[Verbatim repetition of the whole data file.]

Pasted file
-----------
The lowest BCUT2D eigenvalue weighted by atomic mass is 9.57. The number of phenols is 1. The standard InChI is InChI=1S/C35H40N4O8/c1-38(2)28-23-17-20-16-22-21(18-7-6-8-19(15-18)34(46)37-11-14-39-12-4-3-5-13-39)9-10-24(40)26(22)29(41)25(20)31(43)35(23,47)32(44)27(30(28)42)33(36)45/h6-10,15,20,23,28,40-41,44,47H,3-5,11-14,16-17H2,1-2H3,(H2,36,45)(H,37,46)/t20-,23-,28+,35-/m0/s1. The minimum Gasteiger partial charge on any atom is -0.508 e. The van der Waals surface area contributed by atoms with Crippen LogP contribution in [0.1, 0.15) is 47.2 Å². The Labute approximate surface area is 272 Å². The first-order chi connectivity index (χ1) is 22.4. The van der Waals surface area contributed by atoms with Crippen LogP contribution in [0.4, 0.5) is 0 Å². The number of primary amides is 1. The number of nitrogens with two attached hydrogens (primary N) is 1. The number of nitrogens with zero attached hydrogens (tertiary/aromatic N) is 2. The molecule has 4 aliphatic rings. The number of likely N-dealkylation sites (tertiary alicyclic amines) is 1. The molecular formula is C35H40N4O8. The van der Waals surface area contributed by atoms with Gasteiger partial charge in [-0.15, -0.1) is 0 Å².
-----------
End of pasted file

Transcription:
The lowest BCUT2D eigenvalue weighted by atomic mass is 9.57. The number of phenols is 1. The standard InChI is InChI=1S/C35H40N4O8/c1-38(2)28-23-17-20-16-22-21(18-7-6-8-19(15-18)34(46)37-11-14-39-12-4-3-5-13-39)9-10-24(40)26(22)29(41)25(20)31(43)35(23,47)32(44)27(30(28)42)33(36)45/h6-10,15,20,23,28,40-41,44,47H,3-5,11-14,16-17H2,1-2H3,(H2,36,45)(H,37,46)/t20-,23-,28+,35-/m0/s1. The minimum Gasteiger partial charge on any atom is -0.508 e. The van der Waals surface area contributed by atoms with Crippen LogP contribution in [0.1, 0.15) is 47.2 Å². The Labute approximate surface area is 272 Å². The first-order chi connectivity index (χ1) is 22.4. The van der Waals surface area contributed by atoms with Crippen LogP contribution in [0.4, 0.5) is 0 Å². The number of primary amides is 1. The number of nitrogens with two attached hydrogens (primary N) is 1. The number of nitrogens with zero attached hydrogens (tertiary/aromatic N) is 2. The molecule has 4 aliphatic rings. The number of likely N-dealkylation sites (tertiary alicyclic amines) is 1. The molecular formula is C35H40N4O8. The van der Waals surface area contributed by atoms with Gasteiger partial charge in [-0.15, -0.1) is 0 Å².